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Open Access Publications from the University of California

Editorializing ICWA: 40 Years of Colonial Commentary


"Sacrificing Indian Childrens' Rights"

"Paleface Paternalism"

"Justice Massacred"

"Ethnic Errancy"

"Rose Parade Indian-givers"

"Slaves to the tribe"

"Tribal bigotry"

"Kids pay the price for tribes"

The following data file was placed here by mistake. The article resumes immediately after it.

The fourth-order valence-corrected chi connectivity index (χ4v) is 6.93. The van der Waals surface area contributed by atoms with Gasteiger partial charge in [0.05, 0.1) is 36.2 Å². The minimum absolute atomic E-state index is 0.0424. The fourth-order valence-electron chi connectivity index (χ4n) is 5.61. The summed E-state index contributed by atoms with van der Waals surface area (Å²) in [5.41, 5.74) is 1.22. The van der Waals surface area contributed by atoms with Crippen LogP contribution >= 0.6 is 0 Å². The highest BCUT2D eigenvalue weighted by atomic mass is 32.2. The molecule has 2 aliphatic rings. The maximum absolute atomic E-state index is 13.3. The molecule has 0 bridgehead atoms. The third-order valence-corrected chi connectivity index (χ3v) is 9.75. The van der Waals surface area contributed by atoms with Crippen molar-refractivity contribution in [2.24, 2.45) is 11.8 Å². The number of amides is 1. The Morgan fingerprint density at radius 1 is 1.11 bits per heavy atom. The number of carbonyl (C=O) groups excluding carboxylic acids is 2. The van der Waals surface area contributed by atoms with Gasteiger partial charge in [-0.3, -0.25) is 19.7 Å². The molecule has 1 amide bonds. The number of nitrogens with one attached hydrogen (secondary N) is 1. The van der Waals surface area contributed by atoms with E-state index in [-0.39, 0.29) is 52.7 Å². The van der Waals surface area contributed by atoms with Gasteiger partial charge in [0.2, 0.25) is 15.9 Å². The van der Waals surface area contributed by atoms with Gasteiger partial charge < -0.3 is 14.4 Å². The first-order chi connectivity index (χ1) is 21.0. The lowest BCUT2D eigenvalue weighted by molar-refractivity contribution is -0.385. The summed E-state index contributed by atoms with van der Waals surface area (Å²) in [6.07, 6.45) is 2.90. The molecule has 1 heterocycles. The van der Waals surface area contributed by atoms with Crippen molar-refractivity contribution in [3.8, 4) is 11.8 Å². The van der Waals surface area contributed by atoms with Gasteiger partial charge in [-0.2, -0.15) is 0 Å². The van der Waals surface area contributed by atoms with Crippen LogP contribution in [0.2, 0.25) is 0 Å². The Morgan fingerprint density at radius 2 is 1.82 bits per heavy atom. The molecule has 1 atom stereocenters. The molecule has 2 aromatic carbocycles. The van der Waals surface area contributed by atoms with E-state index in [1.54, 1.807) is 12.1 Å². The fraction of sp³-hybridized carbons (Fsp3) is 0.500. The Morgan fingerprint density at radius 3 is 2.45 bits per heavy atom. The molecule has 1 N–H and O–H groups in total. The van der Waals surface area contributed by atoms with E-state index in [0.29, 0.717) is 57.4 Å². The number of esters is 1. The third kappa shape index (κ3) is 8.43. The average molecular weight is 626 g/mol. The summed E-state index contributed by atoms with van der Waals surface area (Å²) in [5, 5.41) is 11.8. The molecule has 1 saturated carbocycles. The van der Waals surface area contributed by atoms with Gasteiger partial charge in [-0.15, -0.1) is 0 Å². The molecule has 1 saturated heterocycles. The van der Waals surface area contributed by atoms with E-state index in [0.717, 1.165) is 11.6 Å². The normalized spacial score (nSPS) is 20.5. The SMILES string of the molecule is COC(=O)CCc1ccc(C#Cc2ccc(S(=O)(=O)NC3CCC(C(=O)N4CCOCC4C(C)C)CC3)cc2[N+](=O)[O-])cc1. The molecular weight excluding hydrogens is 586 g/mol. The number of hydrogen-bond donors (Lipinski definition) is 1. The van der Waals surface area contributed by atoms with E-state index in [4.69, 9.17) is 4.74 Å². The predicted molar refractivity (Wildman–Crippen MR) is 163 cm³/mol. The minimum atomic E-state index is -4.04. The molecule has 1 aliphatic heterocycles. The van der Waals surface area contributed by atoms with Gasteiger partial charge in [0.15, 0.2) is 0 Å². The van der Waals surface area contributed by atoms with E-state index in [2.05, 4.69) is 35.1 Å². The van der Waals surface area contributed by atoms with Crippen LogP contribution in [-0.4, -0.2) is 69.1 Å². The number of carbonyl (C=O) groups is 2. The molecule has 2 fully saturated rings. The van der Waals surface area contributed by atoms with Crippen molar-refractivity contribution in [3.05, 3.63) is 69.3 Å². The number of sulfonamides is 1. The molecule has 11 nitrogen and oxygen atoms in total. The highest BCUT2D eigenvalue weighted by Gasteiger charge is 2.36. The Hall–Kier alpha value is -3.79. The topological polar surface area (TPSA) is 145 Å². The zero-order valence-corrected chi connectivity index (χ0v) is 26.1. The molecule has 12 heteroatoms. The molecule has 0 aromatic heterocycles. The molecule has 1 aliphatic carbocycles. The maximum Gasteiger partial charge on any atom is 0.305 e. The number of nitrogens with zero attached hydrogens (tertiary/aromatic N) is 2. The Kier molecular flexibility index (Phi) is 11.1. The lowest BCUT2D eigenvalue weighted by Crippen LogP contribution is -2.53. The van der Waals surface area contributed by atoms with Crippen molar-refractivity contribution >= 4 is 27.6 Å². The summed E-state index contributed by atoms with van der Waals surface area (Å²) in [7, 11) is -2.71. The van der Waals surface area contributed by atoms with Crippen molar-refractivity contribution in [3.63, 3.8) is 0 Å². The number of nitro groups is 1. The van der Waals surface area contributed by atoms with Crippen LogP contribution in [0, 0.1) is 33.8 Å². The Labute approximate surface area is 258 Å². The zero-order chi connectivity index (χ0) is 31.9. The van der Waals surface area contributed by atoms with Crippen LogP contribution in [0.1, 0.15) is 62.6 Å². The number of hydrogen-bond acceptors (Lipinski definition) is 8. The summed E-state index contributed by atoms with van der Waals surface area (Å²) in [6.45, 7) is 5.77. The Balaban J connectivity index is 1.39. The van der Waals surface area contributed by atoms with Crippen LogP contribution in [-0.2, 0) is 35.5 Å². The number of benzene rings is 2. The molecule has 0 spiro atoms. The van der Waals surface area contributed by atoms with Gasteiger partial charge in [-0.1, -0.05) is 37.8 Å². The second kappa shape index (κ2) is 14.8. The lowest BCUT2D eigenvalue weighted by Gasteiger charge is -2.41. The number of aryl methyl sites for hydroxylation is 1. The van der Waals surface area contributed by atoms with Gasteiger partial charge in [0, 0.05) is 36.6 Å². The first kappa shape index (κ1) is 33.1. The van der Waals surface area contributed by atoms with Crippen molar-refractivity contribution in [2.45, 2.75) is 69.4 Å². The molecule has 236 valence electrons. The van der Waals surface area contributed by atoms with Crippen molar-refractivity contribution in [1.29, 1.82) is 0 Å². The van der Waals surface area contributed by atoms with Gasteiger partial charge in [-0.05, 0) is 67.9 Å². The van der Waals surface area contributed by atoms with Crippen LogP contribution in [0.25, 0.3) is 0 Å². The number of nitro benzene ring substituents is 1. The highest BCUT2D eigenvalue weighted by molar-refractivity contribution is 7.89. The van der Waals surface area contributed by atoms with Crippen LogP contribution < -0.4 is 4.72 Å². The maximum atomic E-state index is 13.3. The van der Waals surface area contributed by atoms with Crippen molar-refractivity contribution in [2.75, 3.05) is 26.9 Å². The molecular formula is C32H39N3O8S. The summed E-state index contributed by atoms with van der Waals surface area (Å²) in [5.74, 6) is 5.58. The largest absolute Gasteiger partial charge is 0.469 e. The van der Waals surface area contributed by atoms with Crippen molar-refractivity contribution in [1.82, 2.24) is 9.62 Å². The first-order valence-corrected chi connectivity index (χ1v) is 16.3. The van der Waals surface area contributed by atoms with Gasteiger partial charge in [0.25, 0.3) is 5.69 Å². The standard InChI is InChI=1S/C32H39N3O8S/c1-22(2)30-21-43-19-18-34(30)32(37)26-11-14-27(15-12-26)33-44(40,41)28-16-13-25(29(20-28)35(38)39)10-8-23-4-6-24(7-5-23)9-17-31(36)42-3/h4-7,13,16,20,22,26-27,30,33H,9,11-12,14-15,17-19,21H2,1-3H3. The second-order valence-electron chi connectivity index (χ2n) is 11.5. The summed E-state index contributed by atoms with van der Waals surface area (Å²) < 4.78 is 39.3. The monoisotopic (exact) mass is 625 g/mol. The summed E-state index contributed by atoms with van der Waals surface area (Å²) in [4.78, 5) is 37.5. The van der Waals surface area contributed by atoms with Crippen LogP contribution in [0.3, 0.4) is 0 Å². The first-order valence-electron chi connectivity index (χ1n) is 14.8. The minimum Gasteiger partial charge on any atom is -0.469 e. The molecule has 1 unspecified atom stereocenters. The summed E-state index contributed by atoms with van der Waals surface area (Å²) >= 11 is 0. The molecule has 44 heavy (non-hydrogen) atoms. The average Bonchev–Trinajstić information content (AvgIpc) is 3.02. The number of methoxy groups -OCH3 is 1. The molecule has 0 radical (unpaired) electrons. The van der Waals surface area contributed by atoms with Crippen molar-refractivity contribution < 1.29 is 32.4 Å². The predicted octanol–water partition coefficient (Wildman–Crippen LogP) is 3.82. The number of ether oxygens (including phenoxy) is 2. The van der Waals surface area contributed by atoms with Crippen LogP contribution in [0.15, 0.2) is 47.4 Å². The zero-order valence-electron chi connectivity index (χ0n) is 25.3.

The phrases listed above are published titles of newspaper editorials and op-ed essays challenging the legitimacy of the federal Indian Child Welfare Act ("ICWA") in the last 40 years. ICWA is a federal law originally passed in 1978 to address the high rate of removal (and subsequent adoption) of Indian children by state authorities. In passing the law, Congress found "there is no resource that is more vital to the continued existence and integrity of Indian tribes than their children." While there was no significant controversy about the law when it was drafted and passed with unanimous consent in 1978, the application of the law over the past 40 years, the law has come under sustained attack from scholars, attorneys, legislators, think tanks, adoption agencies, and judges. Moreover, while most child custody cases impacted by ICWA are so conventional that they don't warrant any particular attention, almost all national news coverage of ICWA emanates from a few specific high-profile cases in which mainstream news outlets usually characterize ICWA as cultivating unfair battles between Tribal Nations and prospective adoptive parents. Editorials, though, often go further than that, using words like "sacrificing", "massacre", and "slaves" to describe both tribal citizens and tribal nations. This article focuses on how these high-profile cases are characterized in newspaper editorials and op-eds; namely how these authors explicate their colonial views about ICWA, Indian identity, tribal sovereignity, and the virtues of adoption.

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